Heat oil in a medium sized stock pot over medium heat. Add onion and 1 teaspoon salt; sauté 2 minutes. Add mushrooms and carrots; sauté 3 minutes. Add barley and thyme and stir to coat. Add stock, bay leaf and pepper. Bring to boil, then reduce heat and simmer, partially covered, until barley is tender, about 30 minutes. Stir in kale. Simmer until kale turns bright green and wilts, 2 minutes. Remove from heat and stir in miso. Taste to check for seasoning. Serve garnished with fresh thyme.

Grilled Steak with Rosemary, Shitake Mushrooms and Garlic Scapes

Steak Shitake

This morning, in honor of Mother’s Day, we went to the farmers market with the satisfying intention of purchasing ingredients for our dinner. Beautiful New York strip steaks were on display and immediately went into our basket. Asparagus, shitake mushrooms, strawberries, peas and fava beans quickly followed. Our final purchase was a bunch of garlic scapes, impossible to pass by, as they feistily vied for attention, announcing their assertiveness – if not in taste, than in their spiky shape.

Garlic scapes resemble an oversized chive with a bulbous flower at the end. The stalks are firm with a peppery bite and mild garlic flavor. They are wonderful in a stir-fry, because they retain their crispness, and impart a mellow, garlicky flavor. The flowers are edible and, when cooked, have a somewhat astringent and earthy flavor.

Garlic scapes

When we arrived home, I made a paste of garlic, rosemary, sea salt and olive oil and smeared it all over the steaks to marinate in during the afternoon. While they stewed in garlic and rosemary, I prepared a stir-fry of Shitake Mushrooms and Garlic Scapes to serve over the steaks as a fresh garnish, along with grilled asparagus, new potatoes and fresh strawberries and cream for dessert.

I can’t think of a better Mother’s Day celebration.

New York Strip Steak with Sautéed Shitake Mushrooms and Garlic Scapes

Serves 4

For the steaks:

3 garlic cloves, minced
2 rosemary sprigs
1 tablespoon coarse sea salt, such as Maldon
1/4 cup extra-virgin olive oil
1 teaspoon freshly ground black pepper
4 New York or Ribeye steaks, about 2 lbs. (1 kg.)

Combine garlic, rosemary and salt in a mortar with a pestle. Smash the garlic and bruise the rosemary. Mix in the olive oil and black pepper. Rub the oil all over the steaks. Cover and refrigerate for several hours (can be prepared up to 24 hours in advance.) Remove from refrigerator one hour before grilling.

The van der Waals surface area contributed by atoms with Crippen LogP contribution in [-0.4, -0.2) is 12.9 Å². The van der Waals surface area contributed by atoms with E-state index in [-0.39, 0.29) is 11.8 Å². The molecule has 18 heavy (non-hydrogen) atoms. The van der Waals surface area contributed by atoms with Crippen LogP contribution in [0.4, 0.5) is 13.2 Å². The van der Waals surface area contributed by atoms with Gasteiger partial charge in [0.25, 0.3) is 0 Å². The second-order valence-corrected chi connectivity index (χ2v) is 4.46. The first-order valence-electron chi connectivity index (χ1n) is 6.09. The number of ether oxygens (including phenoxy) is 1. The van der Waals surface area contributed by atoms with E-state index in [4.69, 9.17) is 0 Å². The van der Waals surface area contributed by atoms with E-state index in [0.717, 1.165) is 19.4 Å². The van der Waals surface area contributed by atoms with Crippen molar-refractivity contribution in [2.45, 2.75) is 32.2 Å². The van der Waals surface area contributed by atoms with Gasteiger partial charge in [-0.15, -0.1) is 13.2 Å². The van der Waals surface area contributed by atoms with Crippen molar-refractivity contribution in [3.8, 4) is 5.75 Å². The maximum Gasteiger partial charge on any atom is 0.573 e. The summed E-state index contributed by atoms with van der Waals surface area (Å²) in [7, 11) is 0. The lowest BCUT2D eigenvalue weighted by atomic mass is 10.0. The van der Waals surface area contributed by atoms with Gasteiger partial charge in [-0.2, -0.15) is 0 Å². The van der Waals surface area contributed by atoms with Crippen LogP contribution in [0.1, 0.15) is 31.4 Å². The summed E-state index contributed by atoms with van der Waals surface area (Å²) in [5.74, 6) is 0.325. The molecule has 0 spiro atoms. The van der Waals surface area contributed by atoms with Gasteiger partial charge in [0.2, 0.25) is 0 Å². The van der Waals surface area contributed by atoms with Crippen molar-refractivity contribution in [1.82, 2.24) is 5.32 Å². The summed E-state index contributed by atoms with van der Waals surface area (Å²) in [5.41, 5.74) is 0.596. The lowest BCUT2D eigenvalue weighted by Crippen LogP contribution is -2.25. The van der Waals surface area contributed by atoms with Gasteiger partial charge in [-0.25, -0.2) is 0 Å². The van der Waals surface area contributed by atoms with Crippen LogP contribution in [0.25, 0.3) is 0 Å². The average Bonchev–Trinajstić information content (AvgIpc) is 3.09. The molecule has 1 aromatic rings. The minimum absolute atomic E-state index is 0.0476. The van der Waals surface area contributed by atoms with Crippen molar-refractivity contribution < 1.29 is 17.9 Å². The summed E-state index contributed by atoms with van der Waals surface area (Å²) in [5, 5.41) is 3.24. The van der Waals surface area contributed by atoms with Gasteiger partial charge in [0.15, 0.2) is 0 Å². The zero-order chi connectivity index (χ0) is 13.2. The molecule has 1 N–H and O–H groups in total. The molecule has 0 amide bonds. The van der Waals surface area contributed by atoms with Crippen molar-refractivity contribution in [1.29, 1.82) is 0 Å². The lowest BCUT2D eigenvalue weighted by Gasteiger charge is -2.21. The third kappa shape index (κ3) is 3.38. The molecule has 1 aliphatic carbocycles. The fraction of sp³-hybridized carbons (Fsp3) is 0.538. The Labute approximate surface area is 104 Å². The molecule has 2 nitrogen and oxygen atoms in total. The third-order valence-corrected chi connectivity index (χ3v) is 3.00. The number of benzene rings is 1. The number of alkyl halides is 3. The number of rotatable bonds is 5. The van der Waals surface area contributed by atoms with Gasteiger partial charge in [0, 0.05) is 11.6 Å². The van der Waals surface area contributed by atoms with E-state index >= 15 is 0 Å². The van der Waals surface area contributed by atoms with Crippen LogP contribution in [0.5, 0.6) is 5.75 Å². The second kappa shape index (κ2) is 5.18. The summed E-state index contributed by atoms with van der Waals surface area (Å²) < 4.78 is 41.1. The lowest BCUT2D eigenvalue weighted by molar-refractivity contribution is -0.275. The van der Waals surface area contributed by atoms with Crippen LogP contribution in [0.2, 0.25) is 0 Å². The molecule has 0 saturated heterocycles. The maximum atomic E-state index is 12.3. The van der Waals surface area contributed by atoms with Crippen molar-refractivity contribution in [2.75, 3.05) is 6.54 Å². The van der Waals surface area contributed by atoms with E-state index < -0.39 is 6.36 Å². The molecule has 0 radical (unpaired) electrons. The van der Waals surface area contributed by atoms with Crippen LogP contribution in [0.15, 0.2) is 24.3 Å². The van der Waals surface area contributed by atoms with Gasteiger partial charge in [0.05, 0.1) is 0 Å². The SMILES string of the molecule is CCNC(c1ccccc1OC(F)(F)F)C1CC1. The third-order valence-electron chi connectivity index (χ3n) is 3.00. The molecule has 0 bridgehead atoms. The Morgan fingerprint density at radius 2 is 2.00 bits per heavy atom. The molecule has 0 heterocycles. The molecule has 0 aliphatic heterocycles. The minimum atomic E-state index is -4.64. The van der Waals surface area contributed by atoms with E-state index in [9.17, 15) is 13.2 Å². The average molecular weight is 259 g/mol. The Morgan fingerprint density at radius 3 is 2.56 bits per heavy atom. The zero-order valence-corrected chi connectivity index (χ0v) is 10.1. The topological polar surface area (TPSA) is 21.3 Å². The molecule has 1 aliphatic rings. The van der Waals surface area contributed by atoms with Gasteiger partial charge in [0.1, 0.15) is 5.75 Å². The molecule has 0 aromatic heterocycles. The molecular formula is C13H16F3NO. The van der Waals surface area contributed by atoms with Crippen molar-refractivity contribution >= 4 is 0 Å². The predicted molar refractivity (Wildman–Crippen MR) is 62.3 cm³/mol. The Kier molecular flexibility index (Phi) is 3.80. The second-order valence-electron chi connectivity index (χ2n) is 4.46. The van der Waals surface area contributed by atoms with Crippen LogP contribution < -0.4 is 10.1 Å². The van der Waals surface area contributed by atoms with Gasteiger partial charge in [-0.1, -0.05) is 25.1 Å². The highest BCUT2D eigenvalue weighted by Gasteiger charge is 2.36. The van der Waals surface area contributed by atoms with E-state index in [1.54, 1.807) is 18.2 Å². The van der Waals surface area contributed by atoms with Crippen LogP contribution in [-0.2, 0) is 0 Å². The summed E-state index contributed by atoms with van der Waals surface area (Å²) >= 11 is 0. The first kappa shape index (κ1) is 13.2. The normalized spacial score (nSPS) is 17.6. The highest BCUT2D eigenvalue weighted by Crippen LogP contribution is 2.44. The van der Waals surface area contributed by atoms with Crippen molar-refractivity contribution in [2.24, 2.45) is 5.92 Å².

Grill the steaks over a hot fire, 5 minutes per side for medium-rare or to desired doneness.
Remove from grill and place on cutting board. Cover loosely with foil and let rest 10 minutes before carving.

For the shitake and garlic scape stir-fry:

2 tablespoons olive oil
1 garlic clove, minced
6 elephant garlic scapes, bulbs removed and saved for another use, stalks cut in 1/4″ pieces
1 sprig rosemary
6 oz. (180 g.) shitake mushrooms, wiped clean with paper towel, ends trimmed, sliced
1/3 cup (80 ml.) beef or chicken stock
2 tablespoons soy sauce
Salt and freshly ground black pepper to taste
Fresh rosemary sprigs for garnish

Heat olive oil over medium heat in a skillet. Add garlic clove and sauté until fragrant. Add garlic scapes and sauté 1 minute. Add rosemary sprig and shitake mushrooms and sauté until mushrooms release juices and turn golden brown. Add stock and deglaze pan. Add soy sauce. Add salt and pepper to taste. Remove and discard rosemary sprig.

Arrange steaks on serving plates or platter. Spoon the shitake and garlic scape stir-fry over the meat. Garnish with rosemary sprigs.

Chicken, Leek and Mushroom Fricassée

Chicken Leek Mushroom Fricassee

Chicken, Leek and Mushroom Fricassée
Serves 4

2 tablespoons olive oil
4 chicken breast halves, with skin
Salt and freshly ground black pepper

1/2 lb. (250 g.) assorted mushrooms (such as white, crimini, shiitake) stems trimmed, halved
3 leeks, white and pale green parts, cleaned, sliced in 1/4″ pieces
1 teaspoon dried thyme or 1 tablespoon fresh
1/4 cup (60 ml.) dry white wine
1/2 cup (120 ml.) chicken stock
1/2 cup heavy cream

Heat one tablespoon olive oil in large skillet over medium-high heat.  Salt and pepper chicken all over.  Add chicken to skillet, skin-side down.  Cook, turning once, until golden brown on both sides, about 4 minutes.  Remove chicken from skillet.
Reduce heat to medium and add one tablespoon olive oil to skillet.  Add mushrooms and leeks and cook, stirring, over medium heat until leeks are vibrant and vegetables are tender but not too soft, 3-4 minutes.  Add thyme and sauté one minute.  Add white wine and simmer until most of the wine is evaporated.  Add chicken stock and return chicken to pan.  Cover and simmer over medium-low heat until chicken is cooked through, 5-8 minutes.  Remove chicken from pan and tent with foil to keep warm.
Add cream to vegetables and simmer until cream and stock reduce by a third and begin to thicken.  Arrange chicken on serving plates or platter.  Spoon sauce over chicken.  Serve with rice.